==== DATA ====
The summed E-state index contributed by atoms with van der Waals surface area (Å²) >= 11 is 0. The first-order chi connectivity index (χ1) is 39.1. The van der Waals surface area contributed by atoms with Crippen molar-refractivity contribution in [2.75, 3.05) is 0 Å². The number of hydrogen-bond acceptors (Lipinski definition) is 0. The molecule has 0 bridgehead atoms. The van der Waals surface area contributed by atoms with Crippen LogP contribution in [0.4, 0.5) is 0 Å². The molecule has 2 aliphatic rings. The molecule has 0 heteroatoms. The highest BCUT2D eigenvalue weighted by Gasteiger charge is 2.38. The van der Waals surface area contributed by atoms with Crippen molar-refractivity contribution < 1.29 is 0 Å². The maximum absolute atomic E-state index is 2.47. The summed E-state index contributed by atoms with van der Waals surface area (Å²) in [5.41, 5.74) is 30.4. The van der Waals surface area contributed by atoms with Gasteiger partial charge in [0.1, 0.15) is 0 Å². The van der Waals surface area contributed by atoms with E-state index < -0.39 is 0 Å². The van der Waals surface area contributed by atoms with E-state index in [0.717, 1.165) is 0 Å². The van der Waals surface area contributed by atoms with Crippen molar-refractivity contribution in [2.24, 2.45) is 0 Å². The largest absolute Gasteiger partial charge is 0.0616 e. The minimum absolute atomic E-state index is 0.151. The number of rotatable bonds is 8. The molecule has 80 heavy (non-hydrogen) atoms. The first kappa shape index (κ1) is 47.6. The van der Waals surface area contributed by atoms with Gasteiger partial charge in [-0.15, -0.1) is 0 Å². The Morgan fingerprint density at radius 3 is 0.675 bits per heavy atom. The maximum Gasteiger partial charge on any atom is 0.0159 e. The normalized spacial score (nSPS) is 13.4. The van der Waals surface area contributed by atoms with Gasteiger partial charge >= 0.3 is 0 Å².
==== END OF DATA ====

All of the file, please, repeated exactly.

The summed E-state index contributed by atoms with van der Waals surface area (Å²) >= 11 is 0. The first-order chi connectivity index (χ1) is 39.1. The van der Waals surface area contributed by atoms with Crippen molar-refractivity contribution in [2.75, 3.05) is 0 Å². The number of hydrogen-bond acceptors (Lipinski definition) is 0. The molecule has 0 bridgehead atoms. The van der Waals surface area contributed by atoms with Crippen LogP contribution in [0.4, 0.5) is 0 Å². The molecule has 2 aliphatic rings. The molecule has 0 heteroatoms. The highest BCUT2D eigenvalue weighted by Gasteiger charge is 2.38. The van der Waals surface area contributed by atoms with Crippen molar-refractivity contribution < 1.29 is 0 Å². The maximum absolute atomic E-state index is 2.47. The summed E-state index contributed by atoms with van der Waals surface area (Å²) in [5.41, 5.74) is 30.4. The van der Waals surface area contributed by atoms with Gasteiger partial charge in [0.1, 0.15) is 0 Å². The van der Waals surface area contributed by atoms with E-state index < -0.39 is 0 Å². The van der Waals surface area contributed by atoms with E-state index in [0.717, 1.165) is 0 Å². The van der Waals surface area contributed by atoms with Crippen molar-refractivity contribution in [2.24, 2.45) is 0 Å². The largest absolute Gasteiger partial charge is 0.0616 e. The minimum absolute atomic E-state index is 0.151. The number of rotatable bonds is 8. The molecule has 80 heavy (non-hydrogen) atoms. The first kappa shape index (κ1) is 47.6. The van der Waals surface area contributed by atoms with Gasteiger partial charge in [-0.15, -0.1) is 0 Å². The Morgan fingerprint density at radius 3 is 0.675 bits per heavy atom. The maximum Gasteiger partial charge on any atom is 0.0159 e. The normalized spacial score (nSPS) is 13.4. The van der Waals surface area contributed by atoms with Gasteiger partial charge >= 0.3 is 0 Å².